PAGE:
Going Public: It Pays to Be Flexible
During the past six years Richard Berger, CEO of Classics International Entertainment, a $4.3-million comic-book publisher based in Chicago, has learned that entrepreneurs must pursue every financing option -- often concurrently -- if they hope to raise the capital to survive and grow.
Flexibility is essential. Berger and a group of partners invested in the debt-laden Classics in 1989, and in early 1991 Berger took control of its board. The company was troubled by a seemingly intractable set of cash-flow problems. When a cash crunch left Classics scuffling to meet payroll a few years ago, Berger started to fantasize about going public.
But he and his associates decided that Classics ought to carry out a private placement before the initial public offering. The offering would do better once the company had paid its bills and strengthened its capital base. In early 1993 Berger gathered about 40 potential investors and raised $1.5 million. "We were able to assure our new investors that a quick exit was likely," he recalls.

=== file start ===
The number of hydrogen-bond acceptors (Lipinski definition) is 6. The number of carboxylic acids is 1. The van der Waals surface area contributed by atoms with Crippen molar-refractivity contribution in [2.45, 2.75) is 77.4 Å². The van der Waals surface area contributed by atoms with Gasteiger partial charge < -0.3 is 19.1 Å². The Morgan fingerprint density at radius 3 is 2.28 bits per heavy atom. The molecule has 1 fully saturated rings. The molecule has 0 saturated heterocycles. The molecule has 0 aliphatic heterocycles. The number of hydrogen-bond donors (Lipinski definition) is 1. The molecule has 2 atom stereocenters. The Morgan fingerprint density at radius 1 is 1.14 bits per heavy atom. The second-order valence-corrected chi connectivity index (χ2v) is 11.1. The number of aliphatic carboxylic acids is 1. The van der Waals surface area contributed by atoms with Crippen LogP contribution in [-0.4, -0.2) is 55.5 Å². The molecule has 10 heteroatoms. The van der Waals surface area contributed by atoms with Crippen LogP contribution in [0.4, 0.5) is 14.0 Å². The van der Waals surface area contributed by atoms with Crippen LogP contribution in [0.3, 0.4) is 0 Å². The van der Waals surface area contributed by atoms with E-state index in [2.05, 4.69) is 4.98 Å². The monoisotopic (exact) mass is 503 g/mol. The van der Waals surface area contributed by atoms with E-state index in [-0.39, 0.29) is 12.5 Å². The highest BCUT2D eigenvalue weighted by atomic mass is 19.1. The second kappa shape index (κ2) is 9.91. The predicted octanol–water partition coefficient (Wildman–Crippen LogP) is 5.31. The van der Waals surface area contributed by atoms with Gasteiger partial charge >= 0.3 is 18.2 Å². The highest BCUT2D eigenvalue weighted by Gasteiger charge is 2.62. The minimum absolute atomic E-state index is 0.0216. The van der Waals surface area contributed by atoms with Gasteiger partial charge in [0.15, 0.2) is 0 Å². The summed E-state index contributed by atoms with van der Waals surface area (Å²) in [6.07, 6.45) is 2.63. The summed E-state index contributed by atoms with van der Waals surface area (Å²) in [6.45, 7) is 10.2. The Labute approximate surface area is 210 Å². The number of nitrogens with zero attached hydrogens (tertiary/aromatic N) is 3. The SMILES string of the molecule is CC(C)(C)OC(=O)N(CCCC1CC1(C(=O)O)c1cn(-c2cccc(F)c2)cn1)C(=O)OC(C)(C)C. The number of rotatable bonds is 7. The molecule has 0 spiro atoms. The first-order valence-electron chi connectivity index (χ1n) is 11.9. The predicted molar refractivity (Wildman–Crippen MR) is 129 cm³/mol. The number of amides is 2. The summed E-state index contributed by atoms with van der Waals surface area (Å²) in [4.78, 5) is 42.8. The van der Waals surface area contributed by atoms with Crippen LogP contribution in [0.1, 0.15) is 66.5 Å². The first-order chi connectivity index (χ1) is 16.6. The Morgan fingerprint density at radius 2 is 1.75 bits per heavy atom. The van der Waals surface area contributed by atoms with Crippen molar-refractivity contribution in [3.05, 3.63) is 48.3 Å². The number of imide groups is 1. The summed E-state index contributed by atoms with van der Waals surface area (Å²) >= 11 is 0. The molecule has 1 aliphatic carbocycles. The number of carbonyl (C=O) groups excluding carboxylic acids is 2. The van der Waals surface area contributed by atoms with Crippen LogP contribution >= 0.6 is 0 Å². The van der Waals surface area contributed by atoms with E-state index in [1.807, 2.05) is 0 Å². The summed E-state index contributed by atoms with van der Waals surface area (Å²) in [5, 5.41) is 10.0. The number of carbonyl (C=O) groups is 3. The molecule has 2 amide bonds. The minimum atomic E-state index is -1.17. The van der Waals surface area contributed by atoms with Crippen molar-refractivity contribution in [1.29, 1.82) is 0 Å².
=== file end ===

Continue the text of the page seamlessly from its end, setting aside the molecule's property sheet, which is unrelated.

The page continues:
Now Berger was free to consider how best to manage the IPO. First of all, "since we were small and struggling, I knew we'd have very little time to make an impression on an investment-banking firm." His solution: he assembled a working team of about a dozen people -- including industry sources and accountants -- who created a comprehensive business plan and an attention-grabbing video that focused on the company and its industry's growth potential.
The pitch was effective. Thanks to the private placement and the impressive investment-banking team Berger attracted, Classics raised $6.9 million in a 1993 IPO. The private investors were paid off with $1.6 million. Berger, who retains 13% of the company's stock, says, "Thanks to our having all the capital we need, our future now looks bright."
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